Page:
Last week, the upset in the US Presidential Election provided quite a fireworks show for those who were watching the markets.
After moving down more than five percent on Tuesday evening, US stock futures rebounded furiously. CNBC cited a note from Citi, which mentioned the volume in the eMini S&P futures was about seventeen times the average daily volume 1.
The gold markets also moved sharply higher on volume levels not seen since the bear-raid of April 2013. More than 780,000 gold futures contracts traded on November 9th as opposed to the 656,000 that traded on April 15, 2013. (see charts below for volume comparison between these periods of time.) The most recent comparable surge in volume (also included in the charts below) was on June 24th when the Brexit announcement was made.
Price has settled lower since then at $1,225, having retraced about 50% of the move from the lows of December 2015. In my opinion, the fact that such massive volume has not produced a similar sell-off as in April 2013 is noteworthy. Although the bears have commanded the recent sessions since the election, the lack of downside follow through is telling when considered in the context of such massive volume. I'm not convinced the volume is confirming the price action, as it did in April 2013. The gold price declined over $400 from April 2013 to June 2013. Gold has only declined about $100 since the election. Again, this lack of further weakness should be noted and monitored going forward when viewed in the context of such massive volume.
Looking at the fundamentals, I believe that Trump's infrastructure plan will require more deficit spending, which should be bullish for gold. As bond prices go down, bond yields (interest rates) go up. The bond markets have been selling off since summer, and I've been wondering why. I believe that the rate of inflation is one of the most important factors affecting interest rates. Many pundits claim there is no inflation now, and recent deflation across the commodities and energy sectors supported that perspective. Now though, the bond markets seem to be disagreeing with them. Since the election, rates on the 10-year Treasury have gone from about 1.80% to 2.22%. A higher cost of capital is a headwind for businesses. It also means it costs businesses more money to finance share buybacks and dividend payments. On the flip side, the perception is that the Trump administration is "pro-business," and is supported by some of his comments about deregulation.
If the bond markets are signaling higher inflation expectation, and expectations of weaker US business growth, what does that mean for the price of gold? What does it mean for the US stock market?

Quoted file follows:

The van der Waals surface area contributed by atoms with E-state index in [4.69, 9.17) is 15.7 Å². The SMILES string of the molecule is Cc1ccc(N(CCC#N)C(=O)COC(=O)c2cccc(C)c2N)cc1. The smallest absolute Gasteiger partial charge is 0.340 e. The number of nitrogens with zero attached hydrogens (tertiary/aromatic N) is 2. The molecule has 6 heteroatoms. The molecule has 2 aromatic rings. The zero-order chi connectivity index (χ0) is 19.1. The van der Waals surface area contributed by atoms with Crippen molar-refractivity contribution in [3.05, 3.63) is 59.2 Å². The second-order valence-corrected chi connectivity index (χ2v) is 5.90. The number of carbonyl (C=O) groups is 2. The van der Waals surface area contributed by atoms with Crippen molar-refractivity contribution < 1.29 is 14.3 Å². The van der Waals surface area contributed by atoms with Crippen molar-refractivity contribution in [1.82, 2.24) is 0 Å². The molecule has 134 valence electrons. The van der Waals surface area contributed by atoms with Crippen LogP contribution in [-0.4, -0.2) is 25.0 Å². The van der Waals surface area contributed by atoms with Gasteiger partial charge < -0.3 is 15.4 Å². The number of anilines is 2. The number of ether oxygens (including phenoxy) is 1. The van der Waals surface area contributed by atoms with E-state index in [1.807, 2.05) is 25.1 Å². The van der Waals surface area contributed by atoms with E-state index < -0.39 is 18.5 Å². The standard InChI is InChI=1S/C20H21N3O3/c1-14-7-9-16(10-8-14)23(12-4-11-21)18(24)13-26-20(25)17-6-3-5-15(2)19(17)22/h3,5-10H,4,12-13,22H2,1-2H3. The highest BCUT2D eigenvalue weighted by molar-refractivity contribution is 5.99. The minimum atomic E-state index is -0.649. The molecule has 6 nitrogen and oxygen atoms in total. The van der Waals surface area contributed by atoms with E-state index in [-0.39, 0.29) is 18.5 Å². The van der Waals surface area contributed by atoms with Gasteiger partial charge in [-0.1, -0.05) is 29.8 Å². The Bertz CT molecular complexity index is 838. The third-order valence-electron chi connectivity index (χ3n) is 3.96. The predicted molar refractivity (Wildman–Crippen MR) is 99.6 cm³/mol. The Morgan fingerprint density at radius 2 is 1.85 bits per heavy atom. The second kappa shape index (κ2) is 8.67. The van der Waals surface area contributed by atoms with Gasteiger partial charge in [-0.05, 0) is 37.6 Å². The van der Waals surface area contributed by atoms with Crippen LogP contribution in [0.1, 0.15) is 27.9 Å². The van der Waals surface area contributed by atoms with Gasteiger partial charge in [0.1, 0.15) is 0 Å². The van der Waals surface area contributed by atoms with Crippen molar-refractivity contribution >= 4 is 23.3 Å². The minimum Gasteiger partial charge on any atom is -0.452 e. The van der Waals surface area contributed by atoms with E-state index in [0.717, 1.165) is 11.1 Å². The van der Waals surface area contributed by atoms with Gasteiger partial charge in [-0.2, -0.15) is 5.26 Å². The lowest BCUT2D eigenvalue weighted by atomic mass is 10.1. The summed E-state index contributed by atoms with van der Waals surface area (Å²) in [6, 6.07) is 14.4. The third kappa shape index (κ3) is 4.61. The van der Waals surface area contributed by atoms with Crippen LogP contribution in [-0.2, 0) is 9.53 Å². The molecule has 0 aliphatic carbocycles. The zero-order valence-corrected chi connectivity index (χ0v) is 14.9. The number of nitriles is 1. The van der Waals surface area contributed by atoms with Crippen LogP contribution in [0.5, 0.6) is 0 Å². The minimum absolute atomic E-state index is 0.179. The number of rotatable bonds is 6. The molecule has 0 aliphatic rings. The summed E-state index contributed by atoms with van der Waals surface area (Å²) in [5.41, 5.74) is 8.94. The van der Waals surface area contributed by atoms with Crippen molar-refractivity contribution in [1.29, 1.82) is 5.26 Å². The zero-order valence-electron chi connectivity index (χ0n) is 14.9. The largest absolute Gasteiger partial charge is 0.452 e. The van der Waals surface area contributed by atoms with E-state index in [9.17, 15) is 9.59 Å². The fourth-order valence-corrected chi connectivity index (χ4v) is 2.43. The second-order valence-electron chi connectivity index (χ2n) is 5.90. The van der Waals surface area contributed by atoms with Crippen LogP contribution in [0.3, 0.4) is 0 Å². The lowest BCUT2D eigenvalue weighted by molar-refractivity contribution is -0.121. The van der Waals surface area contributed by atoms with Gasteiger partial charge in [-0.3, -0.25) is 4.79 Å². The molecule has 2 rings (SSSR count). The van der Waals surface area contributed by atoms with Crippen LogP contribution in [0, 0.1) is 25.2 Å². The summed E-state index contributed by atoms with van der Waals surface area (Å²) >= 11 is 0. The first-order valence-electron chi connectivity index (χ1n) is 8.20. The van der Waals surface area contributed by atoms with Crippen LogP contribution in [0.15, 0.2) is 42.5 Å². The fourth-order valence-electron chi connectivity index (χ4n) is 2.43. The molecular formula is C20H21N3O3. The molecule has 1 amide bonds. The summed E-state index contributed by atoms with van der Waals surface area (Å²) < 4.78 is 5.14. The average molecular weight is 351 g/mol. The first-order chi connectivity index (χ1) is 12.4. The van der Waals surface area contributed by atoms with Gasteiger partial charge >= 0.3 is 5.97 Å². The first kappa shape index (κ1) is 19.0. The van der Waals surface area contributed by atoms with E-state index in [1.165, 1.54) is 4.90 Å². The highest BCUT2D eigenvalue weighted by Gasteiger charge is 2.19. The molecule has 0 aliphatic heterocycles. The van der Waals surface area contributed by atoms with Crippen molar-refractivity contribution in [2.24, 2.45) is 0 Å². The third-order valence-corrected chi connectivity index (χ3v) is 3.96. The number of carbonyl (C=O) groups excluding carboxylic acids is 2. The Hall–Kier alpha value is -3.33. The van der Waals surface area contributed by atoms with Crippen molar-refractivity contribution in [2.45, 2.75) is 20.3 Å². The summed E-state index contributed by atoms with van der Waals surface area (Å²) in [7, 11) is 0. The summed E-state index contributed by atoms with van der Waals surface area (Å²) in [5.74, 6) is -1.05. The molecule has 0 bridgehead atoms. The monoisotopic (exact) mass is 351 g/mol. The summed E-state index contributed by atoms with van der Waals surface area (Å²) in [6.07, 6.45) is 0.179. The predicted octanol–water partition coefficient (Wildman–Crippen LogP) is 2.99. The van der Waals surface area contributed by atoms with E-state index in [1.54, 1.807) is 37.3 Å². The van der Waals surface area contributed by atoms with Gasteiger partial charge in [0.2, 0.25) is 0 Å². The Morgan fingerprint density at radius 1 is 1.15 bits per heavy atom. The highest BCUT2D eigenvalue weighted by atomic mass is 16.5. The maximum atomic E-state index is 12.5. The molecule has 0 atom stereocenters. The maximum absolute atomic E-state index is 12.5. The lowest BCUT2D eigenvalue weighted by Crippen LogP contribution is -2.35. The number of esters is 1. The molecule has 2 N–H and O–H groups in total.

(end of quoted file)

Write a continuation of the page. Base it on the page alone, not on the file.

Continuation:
I'm of the opinion that gold prices will head higher in the long term. In the near-term, I expect volatility as more uncertainty and unknowns must be clarified during the transition from the Obama Administration to the Trump Administration. I continue to believe the fundamentals support the case for diversification into precious metals. A minimum 5% allocation is, in my opinion, a great example of being a prudent investor. Gold bugs may say 5% is too little, and perma-bears may say it's far too much. I prefer to detach myself from either school of thought.
Although the US equity markets have moved sharply higher recently, I believe interest rates must be kept in mind going forward. I'd feel more comfortable seeing the S&P and Nasdaq participating more in the rally, but I think it's likely that stocks will rally through the end of the year. I continue to hold long positions in stocks that I believe will do well long-term, such as CSCO and POT. I also hold speculative positions in AVID and TWTR, and maintain long-term emerging market exposure through OGZPY.
Remember, diversification comes from using different markets to invest in non-correlated assets. In my opinion, gold and precious metals are a great example of a different asset that can be used for diversification in one's investment portfolio. In the event of a 2008 style market crash, I expect that gold's correlation to the stock markets will revert to negative, meaning that precious metals should behave inversely to stocks. In the long term, gold should do well in terms of reducing a portfolio's overall risk.
April 2013 - December 2013
December 2015 - YTD
Disclosure: I am/we are long GLD, SLV, CSCO, POT, TWTR, AVID, OGZPY.
Additional disclosure: My exposure to precious metals is not through GLD and SLV; however, I felt those were the most accurate instruments to select using SA's Disclosure menu. To be clear, I am long precious metals.